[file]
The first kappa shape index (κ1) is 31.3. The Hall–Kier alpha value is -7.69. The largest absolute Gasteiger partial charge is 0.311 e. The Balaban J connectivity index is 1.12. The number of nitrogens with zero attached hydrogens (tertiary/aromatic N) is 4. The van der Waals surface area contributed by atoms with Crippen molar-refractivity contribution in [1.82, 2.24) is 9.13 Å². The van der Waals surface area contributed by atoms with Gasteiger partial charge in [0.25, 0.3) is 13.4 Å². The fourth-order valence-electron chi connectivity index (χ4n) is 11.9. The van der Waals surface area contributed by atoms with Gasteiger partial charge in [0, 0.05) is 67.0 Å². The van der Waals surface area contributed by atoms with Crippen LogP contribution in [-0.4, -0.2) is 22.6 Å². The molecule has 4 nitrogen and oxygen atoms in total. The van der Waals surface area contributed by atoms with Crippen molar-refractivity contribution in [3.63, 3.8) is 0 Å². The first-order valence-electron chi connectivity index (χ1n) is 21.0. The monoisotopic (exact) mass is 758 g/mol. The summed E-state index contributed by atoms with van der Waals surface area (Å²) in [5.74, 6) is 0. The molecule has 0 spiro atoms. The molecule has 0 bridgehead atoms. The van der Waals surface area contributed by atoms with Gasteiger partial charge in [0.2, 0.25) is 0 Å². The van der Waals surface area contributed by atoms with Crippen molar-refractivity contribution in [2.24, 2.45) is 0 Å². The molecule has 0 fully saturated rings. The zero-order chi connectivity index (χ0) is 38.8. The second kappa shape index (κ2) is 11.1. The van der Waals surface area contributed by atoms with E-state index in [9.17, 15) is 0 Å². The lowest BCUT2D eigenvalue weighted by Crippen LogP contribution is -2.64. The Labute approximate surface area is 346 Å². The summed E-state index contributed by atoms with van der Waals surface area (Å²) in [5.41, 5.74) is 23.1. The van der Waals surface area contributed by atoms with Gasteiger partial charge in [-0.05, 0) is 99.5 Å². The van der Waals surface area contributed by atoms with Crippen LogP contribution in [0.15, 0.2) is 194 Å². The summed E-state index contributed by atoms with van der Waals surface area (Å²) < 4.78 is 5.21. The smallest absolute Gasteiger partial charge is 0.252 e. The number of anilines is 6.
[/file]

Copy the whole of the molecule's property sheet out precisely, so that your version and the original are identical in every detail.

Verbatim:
The first kappa shape index (κ1) is 31.3. The Hall–Kier alpha value is -7.69. The largest absolute Gasteiger partial charge is 0.311 e. The Balaban J connectivity index is 1.12. The number of nitrogens with zero attached hydrogens (tertiary/aromatic N) is 4. The van der Waals surface area contributed by atoms with Crippen molar-refractivity contribution in [1.82, 2.24) is 9.13 Å². The van der Waals surface area contributed by atoms with Gasteiger partial charge in [0.25, 0.3) is 13.4 Å². The fourth-order valence-electron chi connectivity index (χ4n) is 11.9. The van der Waals surface area contributed by atoms with Gasteiger partial charge in [0, 0.05) is 67.0 Å². The van der Waals surface area contributed by atoms with Crippen LogP contribution in [-0.4, -0.2) is 22.6 Å². The molecule has 4 nitrogen and oxygen atoms in total. The van der Waals surface area contributed by atoms with Crippen molar-refractivity contribution in [3.63, 3.8) is 0 Å². The first-order valence-electron chi connectivity index (χ1n) is 21.0. The monoisotopic (exact) mass is 758 g/mol. The summed E-state index contributed by atoms with van der Waals surface area (Å²) in [5.74, 6) is 0. The molecule has 0 spiro atoms. The molecule has 0 bridgehead atoms. The van der Waals surface area contributed by atoms with Gasteiger partial charge in [0.2, 0.25) is 0 Å². The van der Waals surface area contributed by atoms with Crippen molar-refractivity contribution in [2.24, 2.45) is 0 Å². The molecule has 0 fully saturated rings. The zero-order chi connectivity index (χ0) is 38.8. The second kappa shape index (κ2) is 11.1. The van der Waals surface area contributed by atoms with E-state index in [9.17, 15) is 0 Å². The lowest BCUT2D eigenvalue weighted by Crippen LogP contribution is -2.64. The Labute approximate surface area is 346 Å². The summed E-state index contributed by atoms with van der Waals surface area (Å²) in [5.41, 5.74) is 23.1. The van der Waals surface area contributed by atoms with Gasteiger partial charge in [-0.05, 0) is 99.5 Å². The van der Waals surface area contributed by atoms with Crippen LogP contribution in [0.15, 0.2) is 194 Å². The summed E-state index contributed by atoms with van der Waals surface area (Å²) < 4.78 is 5.21. The smallest absolute Gasteiger partial charge is 0.252 e. The number of anilines is 6.